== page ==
Naugatuck Daily News from Naugatuck, Connecticut on July 13, 1944 · Page 1
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Naugatuck Daily News from Naugatuck, Connecticut · Page 1

Naugatuck, Connecticut
Issue Date:
Thursday, July 13, 1944
Page 1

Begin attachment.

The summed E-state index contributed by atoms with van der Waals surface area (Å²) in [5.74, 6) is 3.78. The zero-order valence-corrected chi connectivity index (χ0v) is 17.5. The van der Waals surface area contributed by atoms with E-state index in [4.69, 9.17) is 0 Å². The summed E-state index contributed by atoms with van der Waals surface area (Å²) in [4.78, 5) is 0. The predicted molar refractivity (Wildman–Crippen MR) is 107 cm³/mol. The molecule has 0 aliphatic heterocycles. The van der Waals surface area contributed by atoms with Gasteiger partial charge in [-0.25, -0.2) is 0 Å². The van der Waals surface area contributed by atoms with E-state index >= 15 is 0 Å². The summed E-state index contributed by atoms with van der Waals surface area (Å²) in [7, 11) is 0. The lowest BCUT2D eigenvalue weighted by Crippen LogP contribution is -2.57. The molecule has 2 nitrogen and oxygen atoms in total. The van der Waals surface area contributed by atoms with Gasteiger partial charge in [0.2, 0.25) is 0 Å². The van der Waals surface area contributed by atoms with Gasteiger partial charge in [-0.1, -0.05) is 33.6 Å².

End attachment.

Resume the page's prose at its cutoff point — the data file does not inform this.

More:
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... _, ^ , .• ^1 Join the Connecticut Scroll of Honor fop Gen. Eisenhower by Buying an •a WITH WAR BONOS • • •.; •' • • • ..... '-'•• V--. -••"•. -. '• ':-.:-'."..v.: : •• :;::':•;;;• ;•'.• "A Progressive Newspiaiper For A Progressive Community' WEATHER Clear And Cooler Tonight Full Report On PM« Five ;-al V^LXVIII, No. 162 ESTABLISHED 1885 THURSDAY, JULY 13,1944 Leased Wire Service of the United Press Price Three Centr ti ! Naugatuck Soldier Is Now On Furlough After Service Of 29 Months In S.W. Pacific '. first Sergeant Francis . J O'Connor Saw Many Local Boys In War Zone First Si-want Francis J. O'Connor. w«'H l(i" >w '" Naugatuclc rc:i- ilen:, is spending a 21-day furlough :i« t" 0 Kuest of Mr. and Mrs. AltflrJ [Cn/.i.-riH'Uiu-i of Hlgihland av- tw--; .'ull<" vin i-' 2i> monthu of active '.tervici? with tho American Armed forcu-i In the Southwest Pacific. Serjjt'unt O'Connor is back home on tin 1 Army rotation furlough system thut sooner or will bring honn- rvery rfoldiei- now serving overseas, the local soldier bolng gniunjf t fi ' flllxt *"' tll?< rcirlnient to bonefil 1^>' tile now order. A'.iiont,' the Naugatuck .soldiers In hl.t ivgtmvenl. were Stanley Su- voski, Louis Bertothy. Stanley Po.<- cuviijre. Gforjif Vincent, and Frank Crowliry, former Naugatuck Chemical Co. employe. He- also saw Edward Lejiry. Ctia.rU*s O'Con.nor. dnii George Clnrk and made a hospital visit to see Arthur Johnson, a NttiiKiitiick youth who kf in the U. S. Marines and who ihact injured hix leg. Sei'Roani O'Connor .ituleil that he remembered John- jon iv a small boy, with a fino ctop of curly hair, and there he was in the Southwest Pacific, a. fjiWItdped J'iKhtini,' man. All tho Nuuirutucltiuns are in. good hculth he *l:ic«l, but art- looldng forward lo coming .home, Sfrtffiuit O'Connor has been ITI. the Aimy sincu January of 19-11. anil vras at Camp Edward* and stationed wt!h a defense unit about Home On Furlough British Troops Move Through Battered Caen 1ST . FUANC1S .1. O'CONNOR greater Boston, until on; tr, March of 19-12. he shipped He wears campaign ribbons for three major -aotlon.s, tihe East Indian campaign for thu early <le- ftase of Australia to Java, Jfiie, fnpiiiun campaign extending from Port Moresby -to Buna and tho New Gui'aea campaign. The anti - aircraft unit with which Sergeant O'Connor was stationed saw much, active service in tut island to Island warfare and hs spont many months ki. New Guinea where tihc campaign has Been going: forward edowly and progressively tor some time. Sergeant O'Connor in answer to Illations stated that he had seen 1 plenty of Japs, and his cautious references would Indicate that thosi- who underestimate the fighting ability of the Nipponese, may anticipate plenty of trouble. The .Vatlonal Guard regiment with which Sergeant O'Connor was originally aft'lllntud has. long since been absorbed into Army divisions, Apparently the pollcly of the mill- tiiry hrad.s Is that no unit from a particular sector should bo left In. tuct, but its various segment should bi> incorporated In tho general divsioins, thus putting flght- lnn men from all parts of the country together. Si'iWtnt O'Connor staled that hl« hi.'nlth stood up well under the twit of tlu; unusual conditions In ihi! Southwest Pacific war zone, outsldi! or the usual minor ail- nii'm.s while on active service. He KCututl that he was very happy to I lie honiL' and that the food was a revelation that only Army men IcmK overst.'jis, could fully appreciate, The local soldier, who originally wii-i an infantryman, paid great tribute to tho foot soldiers In the Southwest Pacific, repeating the Culvert Change To Help Clear Up Brook Condition To help clear up an alleged possible contamination of a brook that runs through the SchildKcn property on the East Waterbury road, tho boarcPof warden and burgesses at its recent meeting gave permission .for a culvert change on the property where the. stream'crosses the. road. . , ' This change will deflect the water from a point where It is stated, tin cans'.have been 'dumped"in't'o" the water, making for a possible contamination. A letter from tho state In regard to. the matter was read at the meeting and permission for the culvert change was given providing the work Is clone under the supervision of the borough engineer and supcrlntcntTent of streets. British soldiers pick tliulr way through the dpiiris-filleil streets of the hattcrud Normandy city of • Cucn after it was tuki-n. They are on the lookout for isolated pockets of resistance :in<| snipers. Note tin; sol- ilior In tile left foreground carries a stretcher, Tliu British forces have narrowed the i;ncniy cscapo B :1 P east of Caen, while the Germans have couutur-nttuckcd south of Caen. Signal Corps Kadlophoto. International) • State Trooper Is A Patient At St. Mary's Hospital British Seeking 'Elbow Room' . LATE BKA7JLIAN TROOPS. Algiers,-July 13—(UP)—A contingent of Brazilian troops, soon will arrive in Naples. No information was lalcascd. relative to the composition or equipment of the Brazilian forces.-A group of Brazilian nurses already . has landed In North .Africa.' ——oOo SUICIDE MISSION New York, July 1:P=TCP)—The London rudlo nuy» SO German* were killed in making- an attack In ' Normandy yeHterday. The liroiulciLst Kuyn the men were NOnt on a wulclde nilNslon by their offlCi.TM UM punishment for some offenwe. oOo NEEDS *],500 A MONTH BOMBKR MISSIXG (Continued on Pafrc 8) Fliers Made Objective After Mid-Air Crash Flying r.mly a few hundred ''•'ft iipnrl, 300 Flying For- trcasva heading for Axis tar- Re t near 1'lrauu.M, Greece, r <in into unexpected peril wlu-n clouds blanked out ill! slKhr. r>( tht; other plannH In .'hi formation. Just as they ciimc Into thu open again an- oriiflr piano caromed nt! the Port hearing Col, Kai-l'T. Bur- (holmt'MS, in command of the mission, then squarely hit nn- o'lii'r plane, which blew up. Till: wrenched and bombsignt broken, crew plummeted upside down 10,000 fo.ut. toward earth. Almost tno lato, the Pilot managed to roll her over—und they went on to complete their objective. Here's your objective: Keep buying mo:/: Wnr .Bonds till Pence comes. A News ad will bHnjr cash for .something you 10 longer need, help you to Jjjmplote your objective. Phono Concord, N. H., July 13—(UP)— Civil a'nd military .planes fire pn- u-olllnj,'. Che air between Manch/>s- tor and Bn.ngor, 'Maine, in search of a four-motored army bomber missing, for 48 hours. Eijcbt lo .ten men arc believed to be aboard the plane, which authorities think was lost In 'l.hc Cairuidlar. border wilderness ac- result of fog and poor weather, conditions. The bomb.-r wa-s scheduled lo arrive at Bangor's Dow Field Tuesday evening on a flight from Manchester. State Trooper John Dunphy ..of the Bethany ^barracks was 1 admitted to'St, Mary's hospital last night as a medical patient. /Hospital authorities did not reveal the extent of his-. ailment 'but -reported that '"^ r ~ tils con'ditron"lbis^Vm^oi r ri!n£r~Tv!T.T" good. . ... .'.' •':. ' Ti-oopcr-Dunphy is well-known .in Nau^atuck whore he- '.was formerly employed at the Naugatuck Valley Engraving Co. in Park place. Some time afro Trooper Dunphy did outstanding detective work in clearing up several diltlcult cases hereabouts and has been on plain clothes details for some time. He was a former star basketball.' and football, player at :'.W.lIby. •'••high school.' . . '. DEATH TOLL 17 South Portland/.-Ma.,. July.'12— (UP) —The death of .-a ..woman.-at the Maine General hospital .Jate lasl. nighl boosted to 17 the .death toll from the bomber crash and fire In Trailer Village. .-Lalest victim was Mrs, -Rita ..M. Robertson, 23 years -old, 'whose, infant, son, George, died shortly 'after the- accident Tuesday. -.-••• 30 More Volunteers ire Needed As Blood Donors CHERBOURG i syi. VAAST CARENTAN T..OS Angeles. July. 13—(UP)— Mrs, Hilda Axclson says she needs $1,500 a month from her estranged husband to get along on. She says she can't manage with a personal income of only $700 a month. COIMINGS PREDICTS Norwalk, July 13— (UP)— Former United States Attorney General Homer S. CuinniliiR* predicts -that Brlen McMahon will receive the senatorial nomination .on the first ballot »t the Democratic state- convention next month. ..-.-••.'.'. Children's Hand Work Displayed Attibrarjr Red Cross Announces 270 Listed For Unit's Visit Here On Monday. . The Naugatuck' Chapter, American Red Cross, announced todny that the ration lisl. tor volunteers .- for the visit here next Monday ol" the Mobile Blood Plasma. Unit, has now reached a tola! Of 270 persons. No registrations will be received afler Friday of this week as the lists must be closed ' and all arrangements completed day. by Satur- wnrkont '«i(U to find tluit dt-llt-loiw, lienlth- one In tip top them hoi, nUcky diijM.— Adv. . It Is expected that an additional 30 reaJdenU will volunteer by JTV.'d'iV night, ns the Rod Cross of- ficlah! need at least 300 wanios it thu borough's q'tiofca of 2r>0 pjnts ol' pl'tiima, is to be The quota is the largesl to date for Naugatuck and Red Cros.s hoaclM here are anxious bhat the borough- maintain its i>erfect record of always reaching or surpassing its c/iioLa in every patriotic enterprise. The new 'list of names include-*: Fred Ramape, David Ruppe, Mrs. Lloyd Jonos. Mrs. Charles Walsh, Joseph .Roland, O. £. Merle f, Mrs. O. E. Morkt. Eleanor Eites. lJ»nma Silanowskl, Winifred Worrell, Wilfred Swan, Frank Smith. •A'lso Alice Sylvia. Joseph Mayo, John Karabn.n, Charles Mitchell, Joseph Sarasln. ' Wallace Traver. Calilierlne Doiron, Catherine Me-n- '"wllllam Brus-h, Alfred Rossi, Mrs. Joseph Mattos, Mrs. Walter Donawloh. Joseph Mrs, Waller Donawich. Burns, Mrs. S. R. Mather, Robert Eoyd, Bcrl.ha R'/cwski and . Woodln.. . . ' - • . .With tin; capture of. Caeii by British troops, Gen. Sir Bernard L. Montenmery will undoubtedly strike out to gain "ulhow room" to protect tlm potentially valuable Inland port, according to informed sources in Washington. I-ater drives may head to the Seine river and to .Paris. Meanwhile, the Americans at I-a Jlayc and the Urltlsh at Ciion see-suw pressure on the Nazis oil lioth ends of the battle line, preventing them from concentrating forces at any particular point In the early weeks of the invasion, tho British pinned down the main weight of tho German armor at:'Ciicn and-made it possible for the Yanks to take Cherbourg 1 . Then tSic American units put on,a drive, in the IM Iliiyi; sector :md made It impassible for the N;v/,is. to relieve the pressure being cxnrtiid on Caen before its capture. (International) exhibition of children's h'and'woi-lt at the Children's 'branch 'of the 'Howard Whlttcmore Public Library.' .... , Booklets dealing with the exhibition and showing the Kind of work done in l.he past year are available at Me department. The work, dx>ne by children in the grades from kindergarten to the eighth, includes pictures done by crayons, paints, and pencils. PRISONERS STRIKE Hilding N. Olson Again Elected President Of The Naugatuck Savings \ Reelected Today I1II.DIXG X. OLSON HAROLD W. ROBERTS Boston, July 13—(U P)— Disciplinary action .has been taken against n group of Italian war prisoners w))o staged a sit-down strike. The men allegedly refused to continue loading a'« the TBoston porl, of ambarltation after 5:30 p. m. yesterday. They were returned to Camp McKay to face punish- Local Jeweler Improves Slowly L. N. TomHnson of Walnut Entire Slate Renamed At Annual Meeting Of Institution Here Today Hildfng N. Olson was rcclccted president- of the Naugatuck Savings bank at the annual meeting of tho institution held' here today. In addition to Mr. Olson the entire slate of bank officials now in office was. renamed, for another year, including Carlisle B. Tuttle, vice-president, Harold W. Roberts, secretary and treasurer, Charle« L. Berger, chairman of the board, Harry A. Dalby, .vice-president, Raymond.W. Paul, assistant treasurer and Xorman H. Wood, assistant secretary. Today's meeting- was the 74th annual meeting of the institution which was- formed here in 1870. During the.-past year deposits in the bank have increased $1,156,005. Total resources now of the Naugatuck Savings hank are. J10.H8,- 184. The local bank . has" an invest, mcnt in''United States government securities of $5,592,000 attesting to its support of national security and the war effort. Bank officials today estimated that of Naugatuck's population, of approximately 18,000 close '.o : two- thirds, have-savings accounts in the local institution. ..'--. Today's 'meeting: marks the first full year of operation-of .the bank under the guidance of Mr. Olson as president: r ! The splendid : progress- of the,, institution in the past year is proof, of the Roundness 'of banking technique and interpretii- itbns,; possessed .Mr. Olson. Allied Armies In "f i"* l ra< "°IV' ••"-V ; "-|/M'^~^" ™"" v '' ' Italy Drive Close To Nazi Gothic Line street, prominent local jewel#r-nnd Rotary club member, is showing slow but steady improvement at the Waterbury hospital where he recently underwent a serious operation. Mr. Tomlinson is not expected to return to his home here for Convalescence for some days yet, and it is expected that it will be early, fall before he is able to return to his business. Beacon Falls Woman Is Suicide, State Police Say Navy Seabees Take Over When 1800 |'Naugatuck Soldier Fish, Game Club Earns The Rating Seeks New Site For Walk Out On Strike .Davisville, R. I,; -July 13—(UP) —Naiy Soabee? have been thrown into -l.he breach to keep invasion supplies moving following n, walkout of 1SOO civilian employes a!. the Davisville Navy Base depot. The striking workers say thai, they are disputing n. recent War Labor Board ruling that unskilled laborers should nol^rccelve union wag: Tho walkout, started Tuesday" when. 250 carpenters at the advanced base dopoi, woJkcd out,-, and, yesterday, the strike s,pread-to other skilled workers. . A-F-L union, officials deny any knowledge of the strike. The Navy officials at the Rhode Island base say most of the employes involved i'in.,ihc walkout are not affected by : the'W-L-B decision. Of A Paratrooper Mrs. Brennan In St. Mary's Hospital Mrs. William L, Brcnnan, of Wolfe avenue, Beacon Falls,. Is a patient at St. Mary's hospital, Waterbury, where she 'recently underwent an operation. Mrs. Erennan Is well known in Naugatuck. Her husband is an employe of the U. S.'Rubber Co. footwear plant laboratory division. .:..... (Special To The.News) .Fort Eenning, Georgia,. July 13— .Private Leroy Smith, son., of Mrs; Martha Smith, of 3~r> Rubber avenue, Naugatuck, Conn.,', has won tho .right to wear Wings and Boots of the United Slates Army Paratroops. He has completed " four weeks oC jump training during which he made five jumps from a plane in flight,..the. last .a tactitul jump at night involving a combat problem on landing.; '• '" Jumping: at tho Parachute school has been steadily developed to a recognized war science. There 'is less than one. per cent chance of injury while jumping at .the school. In addition- to producing jumpers, 'Parachute Specialist Train;- ing is (,'ivcn to qualified men in Communication, Demolition, Rig- Kors and Sowing-.Machine Maintenance, vital skills for Airborne troops. . " ' Outdoor Activities CAPTURED DOCUMENT ."Land. in. Straitsvillo leased by the Naugatuck '-.Fish and Game. Club, Inc., from .-the Naugatuck Water Co, will not Ijc available nny longer, it was 'reported at 71 meeting of the club last night at town hall. The club had used the land in Straitsville for .trap shooting and other''outdoor activities .prior to 'tho start d"r. tho war. About two 'years ago, the Water Co. informed the club- .at that time that the company" required the use of,-tho •land for -the duration and that after the, war it would be'leased again.: '• But-a short time ago, the club learned that the 'Water Co. will keep.: on using the land after the war.'As a result, a new being sought, it'was reported last night. • ' •• . '..'Tickets'for'the annual clambake and outing which will be. held at Schildgcn's grove Sept. 3 were distributed last night by Walter A. Gosscck chairman of the arrangc- • Washington, July 13— (.UP)— Act- ! mcnts .committee for the event. ng Secretary of. War Patterson ; Plans for the event arc . ncaring " ng Secretary . discloses that'. a : . captured German i completion,' document several months old has ' connrmcd that the", enemy' is suf-. ,. . —Cash paid for musical Jnstru- foring from a severe manpower i-imento, pianos, radios, phonographs. shortage "which is affecting ' the '' ' '" ' ' "" "' '" I course of. the.war in Europe. Music Mart, Tel. 5287.—Adv. Church, St. School Board Today May Make Appointments The school board will hold its monthly session at. Tuttle house today at 5 p. m. Theboard, which •usually suspends summer • meetings, will very likely fill several vacancies in the school department tonight.' t . . The school board will hold its monthly session at Tuttlo house today at 5 p. m: The board, which usually suspends summer-meetings will very likely fill several vacancies in the -school department tonight. ' • . '-It is expected that a high school teacher will be appointed to provide for the vacancies created by the resignations of Lauriston Noycs and Archie D. Hyde. Harold E. Chittenden', superintendent of schools, has 'informed the board thatTone appointment would be sufficient to take care of the needs of the high school, as. the enrollment has been decreasing for the past several years. Tho appointment, however, will fall to someone already within the department.- , " • ' The board may move to fill two grammar school positions, and also arrange for transfers that these appointments, may necessitate. •-.-•• rr,hc 'board will also receive several reports-from Mr. 'Chittenden, ricluding- the financial" statement 'or the .past. month,, and probably it report oh tlie summer program for tho playgrounds. . ; , Mrs. Isabel Van Roff Found Dead Wednesday From .22 Caliber Bullet Wound Slate police this morning declared that the death of Mrs. Isabel Van Roff, 39. of Pincsbridge, Beacon Falls was a suicide. Mrs. Van Rofl was found yesterday morning in the bathroom of the Van Roff home, shot through the temple with a .22 cal. bullet. The weapon used was a rifle of the same caliber, which was found near her V.-cdy. How long Mrs. Van Roff had been dead was . not determined, state police-said, but she committed suicide sometime Wednesday morning. Her mother, Mrs. S. Reynolds, awoke suddenly, the cause of awakening .might have been the shot, and went to look for her daughter, who, it is said, had' n. mental condition. Mrs. Van Roff. had recently returned from a sanitorium, and her mental state is believed to have led to suicide. Mrs. Reynolds found her daughter ,dead, in the bathroom and notified police. John Van Roff , the deceased's husband, was at Seymour at the Hershcy Mfg. Co. at the time. Mrs. Reynolds stayed with the couple to take care of her tlaughter while Mr. Van Ron" was n Seymour. • State Troopers Carl Carlson and Edward Christian investigated the —When you think.of Vacation and Holiday. Clothes, It'n Raphael'* NiuiRBtuck's FaslHon Center, where .Style and I,ow Price go hand in hand.—Adv. . . Italy, July. 13—(UP)—The battle for the peninsula is turning back into a i-eal battle—instead of a chase. Free--wheclin£ pursuit or two beaten German armies is congealing into the kind of toe-to-toe slugging that marked the pre- Cassino phase. Allied soldiers now arc driving close" to the Nail Gothic line—strongest enemy defense belt of them all. As they probe into this sensitive area, the Germans are reacting- vigorously. For the invaders, supply line* are getting longer and terrain worse. For the Germans, it's vice vcrsa. The Germans/ have embedded their Gothic line—name'd for the architecture of nearby cities— in Italy's greatest mountain. range, the Etruscan Appenines. The range is 50-miles-wide at its narrowest point ,and many of its peaks tower as high as six thousand feet. On the Allied side, the elopes arc sheer, and-beetle-browed cliffs frown over the countryside. On the far side, the range shelves gently Into the lombard plains. .--.-• Swinging But' from the \vc»t coast at Pisa, the pill-box-studded range thrusts directly across the Fifth Army path, skirts Florence to the north, .then dips sharply south to Rimini • on the^ Adriatic, 'he airline distance between the anchor points -of the line, . which slices across the narrowest neck of the peninsula, is 100 > miles... Twenty miles north of Florence the fula pass channels through the mountain mass. But the Germans are reported to have encompassed' it with powerful defenses. The western, or Fifth Army, end. of the line is shielded' by the ISO-mile- long Arno river. The Germans have been feverishly bulwarking this defense zone since their Gunlav and Hitler lines crumbled in ruins. In fact, the Allies may have thrown their north- of-Romc drive- into high ( Rear simply to reach that line before the Germans could make it all but impregnable.' Since Rome, • the Fifth and Eighth Armies have rumbled • northward • at a rate of nearly five, miles a day, never pausing to rest or.,regroup. The Nazis have lost heavily. They've had to. call in divisions from Belgium; Denmark and the Balkans to plug the gaps caused by the loss of 80-to-100-thousand men. As it stands, at least half the fighting strength of the 25 or so divisions 1 now in the-battle has been drained away. Thu*; General Alexander is well on his way toward accomplishing his May llth pledge. "to destroy the German armies: .in- Italy." , , FLYING BOMBS London. July : 13 —(U P)-^- More flying bombs hit London, and'south- . crn England - today-. after a night of respite. Some- of them appeared to come from" Uic 1 direction' of • Hbl- '.land or Belgium.- _'-